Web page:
yoyowhatsup
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Does anyone know if Imperial interviews everyone who applies for Chemical Engineering or whether you have to quite a strong candidate? Also how many students who are interviewed get an offer? Thanks for the help!!
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EmberPlayer
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Hi, I believe most of the applicants that meet the entry requirements gets interviews and then about half the interviewed applicants receive places. They have to keep in mind that a lot of the successful applicants also receive places at oxbridge and are likely to decline imperials offer for oxbridge. Therefore they do give out a lot of offers taking into account what I’ve mentioned. Also are you sure about chemical engineering? A lot of ChemE students don’t do enough research into what the degree is really about and end up regretting their choice.
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yoyowhatsup
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(Original post by EmberPlayer)
Hi, I believe most of the applicants that meet the entry requirements gets interviews and then about half the interviewed applicants receive places. They have to keep in mind that a lot of the successful applicants also receive places at oxbridge and are likely to decline imperials offer for oxbridge. Therefore they do give out a lot of offers taking into account what I’ve mentioned. Also are you sure about chemical engineering? A lot of ChemE students don’t do enough research into what the degree is really about and end up regretting their choice.
Ah ok that makes sense, any advice on how to prepare for the interview? Yep I'm definitely sure about chemical engineering done quite a lot of research and i know what I'm getting myself into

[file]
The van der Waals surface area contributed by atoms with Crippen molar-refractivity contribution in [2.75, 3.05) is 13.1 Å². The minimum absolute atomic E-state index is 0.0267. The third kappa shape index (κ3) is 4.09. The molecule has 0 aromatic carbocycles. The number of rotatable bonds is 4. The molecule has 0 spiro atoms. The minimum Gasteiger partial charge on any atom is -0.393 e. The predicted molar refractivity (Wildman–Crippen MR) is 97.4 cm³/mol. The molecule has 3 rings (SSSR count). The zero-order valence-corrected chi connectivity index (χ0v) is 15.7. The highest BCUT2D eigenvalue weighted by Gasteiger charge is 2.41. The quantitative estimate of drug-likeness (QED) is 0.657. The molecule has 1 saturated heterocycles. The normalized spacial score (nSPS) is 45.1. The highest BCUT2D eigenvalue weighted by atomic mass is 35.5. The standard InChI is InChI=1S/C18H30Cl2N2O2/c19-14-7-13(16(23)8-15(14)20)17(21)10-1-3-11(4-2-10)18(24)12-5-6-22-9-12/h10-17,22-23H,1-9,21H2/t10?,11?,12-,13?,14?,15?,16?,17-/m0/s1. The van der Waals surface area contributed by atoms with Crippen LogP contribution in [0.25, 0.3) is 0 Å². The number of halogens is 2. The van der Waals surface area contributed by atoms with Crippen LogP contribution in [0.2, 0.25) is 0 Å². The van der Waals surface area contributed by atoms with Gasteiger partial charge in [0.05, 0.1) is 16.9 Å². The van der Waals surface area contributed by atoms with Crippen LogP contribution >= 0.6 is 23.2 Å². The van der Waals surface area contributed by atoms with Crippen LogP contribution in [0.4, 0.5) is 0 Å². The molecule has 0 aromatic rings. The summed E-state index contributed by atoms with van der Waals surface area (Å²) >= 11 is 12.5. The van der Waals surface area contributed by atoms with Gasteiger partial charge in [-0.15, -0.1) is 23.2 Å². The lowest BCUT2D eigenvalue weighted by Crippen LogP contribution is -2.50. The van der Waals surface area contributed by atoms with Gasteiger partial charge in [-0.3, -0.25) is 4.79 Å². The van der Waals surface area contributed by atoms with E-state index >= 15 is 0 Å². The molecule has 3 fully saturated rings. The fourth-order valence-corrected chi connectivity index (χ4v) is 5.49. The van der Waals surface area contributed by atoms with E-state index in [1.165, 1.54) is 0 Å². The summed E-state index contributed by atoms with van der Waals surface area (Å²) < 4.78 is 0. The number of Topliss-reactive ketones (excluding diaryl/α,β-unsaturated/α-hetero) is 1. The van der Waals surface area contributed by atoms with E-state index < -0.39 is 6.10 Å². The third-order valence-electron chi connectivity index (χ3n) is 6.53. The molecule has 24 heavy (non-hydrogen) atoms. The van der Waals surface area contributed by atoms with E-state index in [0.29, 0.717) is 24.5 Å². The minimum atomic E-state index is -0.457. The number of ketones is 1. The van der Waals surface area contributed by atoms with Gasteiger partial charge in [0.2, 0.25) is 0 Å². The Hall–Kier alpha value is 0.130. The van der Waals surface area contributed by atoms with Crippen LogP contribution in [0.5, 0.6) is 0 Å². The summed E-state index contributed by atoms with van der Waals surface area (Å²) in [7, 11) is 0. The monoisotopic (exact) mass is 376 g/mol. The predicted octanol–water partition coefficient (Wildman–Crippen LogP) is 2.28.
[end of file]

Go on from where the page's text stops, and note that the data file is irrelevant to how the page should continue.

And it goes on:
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Shaz24tpt
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(Original post by EmberPlayer)
Hi, I believe most of the applicants that meet the entry requirements gets interviews and then about half the interviewed applicants receive places. They have to keep in mind that a lot of the successful applicants also receive places at oxbridge and are likely to decline imperials offer for oxbridge. Therefore they do give out a lot of offers taking into account what I’ve mentioned. Also are you sure about chemical engineering? A lot of ChemE students don’t do enough research into what the degree is really about and end up regretting their choice.
Do you have an idea of what they tend to ask at interview?
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EmberPlayer
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(Original post by yoyowhatsup)
Ah ok that makes sense, any advice on how to prepare for the interview? Yep I'm definitely sure about chemical engineering done quite a lot of research and i know what I'm getting myself into
Make sure you can talk about what you’ve written in your personal statement and answer any related questions about it. Also they may ask general questions like “Why chemical engineering?”or/and “Why imperial?” (They asked me both of those). So think about how you would answer them but don’t prepare an exact answer or it might sound too mechanical. As per technical questions preparation, I’d say brush up on your A level chemistry/basic A level physics principles, do practice questions on differentiation/ integration and sketching functions. Also ask advice from your science teachers since they may offer to do a mock interview with you. There may be some stuff that I missed so I’d suggest you do further research as well.
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EmberPlayer
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(Original post by Shaz24tpt)
Do you have an idea of what they tend to ask at interview?
I believe they usually start off with asking questions about your personal statement, then they inquire about your motivation for choosing Chemical engineering/ Imperial. After that they ask about 3 technical questions. In my case, the questions were very engineering-y which basically means I had to make loads of approximations to arrive at an answer. I believe the questions asked will depend on your interviewer and their research background. So make sure to do some research on your interviewer (they give you their name when they invite you for the interview). Also to end off the interview you’ll have a chance to ask questions so maybe think of what you’d like to know more about. It could be course related or have something to do with your interviewer’s research field.